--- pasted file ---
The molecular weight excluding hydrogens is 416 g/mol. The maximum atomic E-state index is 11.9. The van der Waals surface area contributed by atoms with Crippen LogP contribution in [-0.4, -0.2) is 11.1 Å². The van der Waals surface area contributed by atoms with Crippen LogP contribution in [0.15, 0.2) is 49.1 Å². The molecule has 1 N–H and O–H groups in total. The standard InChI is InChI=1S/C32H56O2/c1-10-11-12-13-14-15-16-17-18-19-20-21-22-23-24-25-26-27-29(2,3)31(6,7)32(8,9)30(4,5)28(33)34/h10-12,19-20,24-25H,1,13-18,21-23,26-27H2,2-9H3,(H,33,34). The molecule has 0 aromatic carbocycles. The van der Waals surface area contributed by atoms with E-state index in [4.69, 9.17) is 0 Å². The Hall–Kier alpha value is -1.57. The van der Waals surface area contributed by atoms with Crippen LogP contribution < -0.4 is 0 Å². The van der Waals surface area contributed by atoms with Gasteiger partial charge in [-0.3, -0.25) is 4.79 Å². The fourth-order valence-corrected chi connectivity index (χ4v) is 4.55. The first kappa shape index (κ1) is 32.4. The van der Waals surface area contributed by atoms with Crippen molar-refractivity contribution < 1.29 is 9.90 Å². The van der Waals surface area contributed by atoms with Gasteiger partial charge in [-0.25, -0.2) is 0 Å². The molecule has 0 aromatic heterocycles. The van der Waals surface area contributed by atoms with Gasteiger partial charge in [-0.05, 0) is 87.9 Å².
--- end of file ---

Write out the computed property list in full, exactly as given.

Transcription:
The molecular weight excluding hydrogens is 416 g/mol. The maximum atomic E-state index is 11.9. The van der Waals surface area contributed by atoms with Crippen LogP contribution in [-0.4, -0.2) is 11.1 Å². The van der Waals surface area contributed by atoms with Crippen LogP contribution in [0.15, 0.2) is 49.1 Å². The molecule has 1 N–H and O–H groups in total. The standard InChI is InChI=1S/C32H56O2/c1-10-11-12-13-14-15-16-17-18-19-20-21-22-23-24-25-26-27-29(2,3)31(6,7)32(8,9)30(4,5)28(33)34/h10-12,19-20,24-25H,1,13-18,21-23,26-27H2,2-9H3,(H,33,34). The molecule has 0 aromatic carbocycles. The van der Waals surface area contributed by atoms with E-state index in [4.69, 9.17) is 0 Å². The Hall–Kier alpha value is -1.57. The van der Waals surface area contributed by atoms with Crippen LogP contribution < -0.4 is 0 Å². The van der Waals surface area contributed by atoms with Gasteiger partial charge in [-0.3, -0.25) is 4.79 Å². The fourth-order valence-corrected chi connectivity index (χ4v) is 4.55. The first kappa shape index (κ1) is 32.4. The van der Waals surface area contributed by atoms with Crippen molar-refractivity contribution < 1.29 is 9.90 Å². The van der Waals surface area contributed by atoms with Gasteiger partial charge in [-0.25, -0.2) is 0 Å². The molecule has 0 aromatic heterocycles. The van der Waals surface area contributed by atoms with Gasteiger partial charge in [-0.05, 0) is 87.9 Å².